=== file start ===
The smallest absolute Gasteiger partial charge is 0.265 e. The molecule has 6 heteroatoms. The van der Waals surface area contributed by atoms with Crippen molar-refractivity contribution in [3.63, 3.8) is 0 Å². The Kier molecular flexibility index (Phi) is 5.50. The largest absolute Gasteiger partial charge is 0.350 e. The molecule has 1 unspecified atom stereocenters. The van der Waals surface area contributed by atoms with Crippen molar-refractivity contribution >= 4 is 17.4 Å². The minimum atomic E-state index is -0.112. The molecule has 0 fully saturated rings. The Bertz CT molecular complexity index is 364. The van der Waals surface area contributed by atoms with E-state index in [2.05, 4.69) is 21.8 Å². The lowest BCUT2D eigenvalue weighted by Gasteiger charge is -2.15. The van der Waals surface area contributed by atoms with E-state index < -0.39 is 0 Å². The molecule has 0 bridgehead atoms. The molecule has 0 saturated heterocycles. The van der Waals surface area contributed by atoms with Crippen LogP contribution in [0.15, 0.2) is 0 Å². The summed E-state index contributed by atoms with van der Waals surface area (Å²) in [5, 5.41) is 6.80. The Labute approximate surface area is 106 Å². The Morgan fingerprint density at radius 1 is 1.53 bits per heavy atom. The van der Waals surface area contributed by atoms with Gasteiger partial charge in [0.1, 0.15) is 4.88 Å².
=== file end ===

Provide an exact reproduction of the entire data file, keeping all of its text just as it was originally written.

The smallest absolute Gasteiger partial charge is 0.265 e. The molecule has 6 heteroatoms. The van der Waals surface area contributed by atoms with Crippen molar-refractivity contribution in [3.63, 3.8) is 0 Å². The Kier molecular flexibility index (Phi) is 5.50. The largest absolute Gasteiger partial charge is 0.350 e. The molecule has 1 unspecified atom stereocenters. The van der Waals surface area contributed by atoms with Crippen molar-refractivity contribution >= 4 is 17.4 Å². The minimum atomic E-state index is -0.112. The molecule has 0 fully saturated rings. The Bertz CT molecular complexity index is 364. The van der Waals surface area contributed by atoms with E-state index in [2.05, 4.69) is 21.8 Å². The lowest BCUT2D eigenvalue weighted by Gasteiger charge is -2.15. The van der Waals surface area contributed by atoms with E-state index < -0.39 is 0 Å². The molecule has 0 bridgehead atoms. The molecule has 0 saturated heterocycles. The van der Waals surface area contributed by atoms with Crippen LogP contribution in [0.15, 0.2) is 0 Å². The summed E-state index contributed by atoms with van der Waals surface area (Å²) in [5, 5.41) is 6.80. The Labute approximate surface area is 106 Å². The Morgan fingerprint density at radius 1 is 1.53 bits per heavy atom. The van der Waals surface area contributed by atoms with Gasteiger partial charge in [0.1, 0.15) is 4.88 Å².